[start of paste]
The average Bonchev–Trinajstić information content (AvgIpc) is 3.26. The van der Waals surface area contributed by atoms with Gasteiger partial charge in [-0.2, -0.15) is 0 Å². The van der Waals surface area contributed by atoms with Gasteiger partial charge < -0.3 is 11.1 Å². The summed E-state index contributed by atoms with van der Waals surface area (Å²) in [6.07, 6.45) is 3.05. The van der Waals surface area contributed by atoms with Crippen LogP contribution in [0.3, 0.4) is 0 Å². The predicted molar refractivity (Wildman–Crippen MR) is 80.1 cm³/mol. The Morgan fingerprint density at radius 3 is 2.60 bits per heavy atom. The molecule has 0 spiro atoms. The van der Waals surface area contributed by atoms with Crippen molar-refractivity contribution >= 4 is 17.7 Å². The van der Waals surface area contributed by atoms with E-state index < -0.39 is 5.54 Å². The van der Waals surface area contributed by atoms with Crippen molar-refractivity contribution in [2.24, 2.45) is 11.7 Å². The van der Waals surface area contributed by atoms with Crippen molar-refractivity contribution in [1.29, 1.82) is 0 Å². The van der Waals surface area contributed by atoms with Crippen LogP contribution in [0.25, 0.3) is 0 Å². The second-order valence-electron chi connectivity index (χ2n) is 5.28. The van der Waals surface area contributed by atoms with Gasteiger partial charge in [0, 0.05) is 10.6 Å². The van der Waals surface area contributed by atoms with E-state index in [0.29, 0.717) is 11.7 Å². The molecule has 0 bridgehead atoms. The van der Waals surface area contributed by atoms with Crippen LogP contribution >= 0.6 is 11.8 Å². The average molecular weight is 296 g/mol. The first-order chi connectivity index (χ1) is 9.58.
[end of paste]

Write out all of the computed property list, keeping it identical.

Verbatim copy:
The average Bonchev–Trinajstić information content (AvgIpc) is 3.26. The van der Waals surface area contributed by atoms with Gasteiger partial charge in [-0.2, -0.15) is 0 Å². The van der Waals surface area contributed by atoms with Gasteiger partial charge < -0.3 is 11.1 Å². The summed E-state index contributed by atoms with van der Waals surface area (Å²) in [6.07, 6.45) is 3.05. The van der Waals surface area contributed by atoms with Crippen LogP contribution in [0.3, 0.4) is 0 Å². The predicted molar refractivity (Wildman–Crippen MR) is 80.1 cm³/mol. The Morgan fingerprint density at radius 3 is 2.60 bits per heavy atom. The molecule has 0 spiro atoms. The van der Waals surface area contributed by atoms with Crippen molar-refractivity contribution >= 4 is 17.7 Å². The van der Waals surface area contributed by atoms with E-state index < -0.39 is 5.54 Å². The van der Waals surface area contributed by atoms with Crippen molar-refractivity contribution in [2.24, 2.45) is 11.7 Å². The van der Waals surface area contributed by atoms with Crippen molar-refractivity contribution in [1.29, 1.82) is 0 Å². The van der Waals surface area contributed by atoms with Crippen LogP contribution in [0.25, 0.3) is 0 Å². The second-order valence-electron chi connectivity index (χ2n) is 5.28. The van der Waals surface area contributed by atoms with Gasteiger partial charge in [0, 0.05) is 10.6 Å². The van der Waals surface area contributed by atoms with E-state index in [0.29, 0.717) is 11.7 Å². The molecule has 0 bridgehead atoms. The van der Waals surface area contributed by atoms with Crippen LogP contribution >= 0.6 is 11.8 Å². The average molecular weight is 296 g/mol. The first-order chi connectivity index (χ1) is 9.58.